Golf is now a global game. Even the Chinese are playing. There are courses everywhere, so the next logical step in the game’s progression would be to have it included in the ultimate athletic setting, the Olympic Games.
That there is even a question of whether or not golf belongs in the Olympics speaks more to a realization that there are still those who believe the game is the sole domain of the Brahmin, Patrician class and should never have been extended outside of the walls of the elite.
I, for one, don’t believe that golf needs the Olympics as a vehicle to promote more growth, but it can’t hurt. Perhaps some people who have never thought of taking up the game may see the Games in Rio and say, “Hey, that looks like fun. Let’s go try it.”
Doesn’t belong? Does ballroom dancing or synchronized swimming?
My problem with golf being an Olympic sport is not its inclusion, but how it affects the schedule and who is eligible.
First the schedule. Because of when the Games are slated, it has condensed the time between the third and fourth major tournaments of the year.
The British Open is being held at its normal time, in mid-July. It is not being adversely impacted, but the PGA, which is considered the poor cousin of the majors, is just two weeks later, instead of the traditional month.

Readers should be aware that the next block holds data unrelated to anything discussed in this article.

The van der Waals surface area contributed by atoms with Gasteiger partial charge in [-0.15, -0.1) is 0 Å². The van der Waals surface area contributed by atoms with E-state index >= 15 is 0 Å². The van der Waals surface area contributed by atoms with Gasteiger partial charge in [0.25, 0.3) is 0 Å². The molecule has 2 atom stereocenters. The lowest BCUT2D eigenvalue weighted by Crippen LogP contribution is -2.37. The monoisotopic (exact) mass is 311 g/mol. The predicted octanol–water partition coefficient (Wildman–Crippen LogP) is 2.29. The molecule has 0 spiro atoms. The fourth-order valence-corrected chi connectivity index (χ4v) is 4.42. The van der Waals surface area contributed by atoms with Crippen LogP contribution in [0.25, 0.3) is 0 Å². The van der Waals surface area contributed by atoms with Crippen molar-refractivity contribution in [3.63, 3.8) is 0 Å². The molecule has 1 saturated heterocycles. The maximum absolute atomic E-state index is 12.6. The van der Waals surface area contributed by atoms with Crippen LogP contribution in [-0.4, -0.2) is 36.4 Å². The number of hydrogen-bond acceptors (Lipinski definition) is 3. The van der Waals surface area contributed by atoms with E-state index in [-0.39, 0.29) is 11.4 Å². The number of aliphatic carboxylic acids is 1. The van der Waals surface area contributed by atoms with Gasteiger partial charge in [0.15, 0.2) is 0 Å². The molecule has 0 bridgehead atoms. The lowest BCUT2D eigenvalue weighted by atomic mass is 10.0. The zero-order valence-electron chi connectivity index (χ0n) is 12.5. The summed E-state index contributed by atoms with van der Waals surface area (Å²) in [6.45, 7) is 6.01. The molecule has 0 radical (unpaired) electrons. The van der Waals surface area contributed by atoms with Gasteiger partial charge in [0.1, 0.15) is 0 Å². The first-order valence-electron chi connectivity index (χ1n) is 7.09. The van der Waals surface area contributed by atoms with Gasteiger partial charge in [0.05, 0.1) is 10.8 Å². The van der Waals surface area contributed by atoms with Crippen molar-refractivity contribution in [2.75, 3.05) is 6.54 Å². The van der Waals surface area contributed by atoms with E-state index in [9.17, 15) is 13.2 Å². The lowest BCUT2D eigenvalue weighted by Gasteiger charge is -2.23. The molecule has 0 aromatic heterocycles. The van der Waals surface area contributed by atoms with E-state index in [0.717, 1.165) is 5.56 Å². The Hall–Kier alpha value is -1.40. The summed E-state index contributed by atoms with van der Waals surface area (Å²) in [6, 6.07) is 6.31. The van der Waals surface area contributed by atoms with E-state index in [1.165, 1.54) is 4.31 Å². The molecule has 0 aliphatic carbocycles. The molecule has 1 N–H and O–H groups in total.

This is also a Ryder Cup year and that, along with the Fed Ex Cup Playoffs means there could be some burnout factored in with so many high intensity events being squeezed into such a short period of time.
Of course none of that would matter if the traditional Olympic ideal – amateurism – had not be sacrificed at the alter of the golden calf.
The Olympic Games were designed for the amateur athlete, who competes for the love of sport and not because it comes with a big payday.
Now the professional golfers who compete in the Games will not be playing for money, just as they don’t in the Ryder or President Cup competitions, but their respective tours and their corporate sponsors will surely benefit economically and in the end so will the players.
The Games should be reserved for the various top amateur golfers from around the world. The top-ranked amateurs should be the ones representing their countries.
While the argument would be that nobody would watch the amateurs play on T.V., consider the time constraints that NBC will be under.
Do you really think the network is going to devote the time necessary to cover golf when it has so many other sports that will be aired?
People may love their golf, but they can get that any weekend. How many times do they get to see Michael Phelps swim or Usain Bolt run?
Golf will receive very limited and probably recorded coverage.
Golf in the Olympics? Why not, but don’t expect it to be a huge shot in the arm for the game.
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